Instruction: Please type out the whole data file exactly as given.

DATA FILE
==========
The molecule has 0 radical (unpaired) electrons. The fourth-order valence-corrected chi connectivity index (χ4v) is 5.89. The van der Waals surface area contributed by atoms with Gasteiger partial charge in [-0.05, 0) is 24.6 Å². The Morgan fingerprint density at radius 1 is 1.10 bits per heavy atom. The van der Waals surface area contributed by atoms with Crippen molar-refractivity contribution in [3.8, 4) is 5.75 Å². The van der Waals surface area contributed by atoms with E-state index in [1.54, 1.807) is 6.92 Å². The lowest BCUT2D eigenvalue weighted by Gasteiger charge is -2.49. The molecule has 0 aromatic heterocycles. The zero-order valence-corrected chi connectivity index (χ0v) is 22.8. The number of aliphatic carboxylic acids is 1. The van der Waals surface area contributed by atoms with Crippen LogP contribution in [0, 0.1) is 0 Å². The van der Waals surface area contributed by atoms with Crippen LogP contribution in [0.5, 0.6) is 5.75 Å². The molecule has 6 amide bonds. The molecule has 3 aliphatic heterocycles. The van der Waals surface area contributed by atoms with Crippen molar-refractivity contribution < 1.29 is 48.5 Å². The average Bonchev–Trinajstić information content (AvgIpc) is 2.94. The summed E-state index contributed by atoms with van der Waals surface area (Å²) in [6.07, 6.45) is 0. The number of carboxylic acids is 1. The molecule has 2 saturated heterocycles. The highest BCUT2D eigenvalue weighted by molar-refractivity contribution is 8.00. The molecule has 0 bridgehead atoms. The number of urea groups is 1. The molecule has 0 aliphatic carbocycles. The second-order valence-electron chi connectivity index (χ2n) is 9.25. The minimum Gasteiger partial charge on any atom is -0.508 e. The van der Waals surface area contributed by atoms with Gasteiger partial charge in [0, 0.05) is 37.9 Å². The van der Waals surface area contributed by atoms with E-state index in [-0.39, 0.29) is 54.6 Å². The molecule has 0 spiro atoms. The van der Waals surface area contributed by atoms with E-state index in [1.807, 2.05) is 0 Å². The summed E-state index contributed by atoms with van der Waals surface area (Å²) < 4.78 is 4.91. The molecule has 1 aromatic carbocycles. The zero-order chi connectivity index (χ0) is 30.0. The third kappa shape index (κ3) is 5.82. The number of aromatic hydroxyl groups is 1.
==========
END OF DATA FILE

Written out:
The molecule has 0 radical (unpaired) electrons. The fourth-order valence-corrected chi connectivity index (χ4v) is 5.89. The van der Waals surface area contributed by atoms with Gasteiger partial charge in [-0.05, 0) is 24.6 Å². The Morgan fingerprint density at radius 1 is 1.10 bits per heavy atom. The van der Waals surface area contributed by atoms with Crippen molar-refractivity contribution in [3.8, 4) is 5.75 Å². The van der Waals surface area contributed by atoms with E-state index in [1.54, 1.807) is 6.92 Å². The lowest BCUT2D eigenvalue weighted by Gasteiger charge is -2.49. The molecule has 0 aromatic heterocycles. The zero-order valence-corrected chi connectivity index (χ0v) is 22.8. The number of aliphatic carboxylic acids is 1. The van der Waals surface area contributed by atoms with Crippen LogP contribution in [0, 0.1) is 0 Å². The van der Waals surface area contributed by atoms with Crippen LogP contribution in [0.5, 0.6) is 5.75 Å². The molecule has 6 amide bonds. The molecule has 3 aliphatic heterocycles. The van der Waals surface area contributed by atoms with Crippen molar-refractivity contribution < 1.29 is 48.5 Å². The average Bonchev–Trinajstić information content (AvgIpc) is 2.94. The summed E-state index contributed by atoms with van der Waals surface area (Å²) in [6.07, 6.45) is 0. The number of carboxylic acids is 1. The molecule has 2 saturated heterocycles. The highest BCUT2D eigenvalue weighted by molar-refractivity contribution is 8.00. The molecule has 0 bridgehead atoms. The number of urea groups is 1. The molecule has 0 aliphatic carbocycles. The second-order valence-electron chi connectivity index (χ2n) is 9.25. The minimum Gasteiger partial charge on any atom is -0.508 e. The van der Waals surface area contributed by atoms with Gasteiger partial charge in [0, 0.05) is 37.9 Å². The van der Waals surface area contributed by atoms with E-state index in [-0.39, 0.29) is 54.6 Å². The molecule has 0 spiro atoms. The van der Waals surface area contributed by atoms with E-state index in [1.807, 2.05) is 0 Å². The summed E-state index contributed by atoms with van der Waals surface area (Å²) < 4.78 is 4.91. The molecule has 1 aromatic carbocycles. The zero-order chi connectivity index (χ0) is 30.0. The third kappa shape index (κ3) is 5.82. The number of aromatic hydroxyl groups is 1.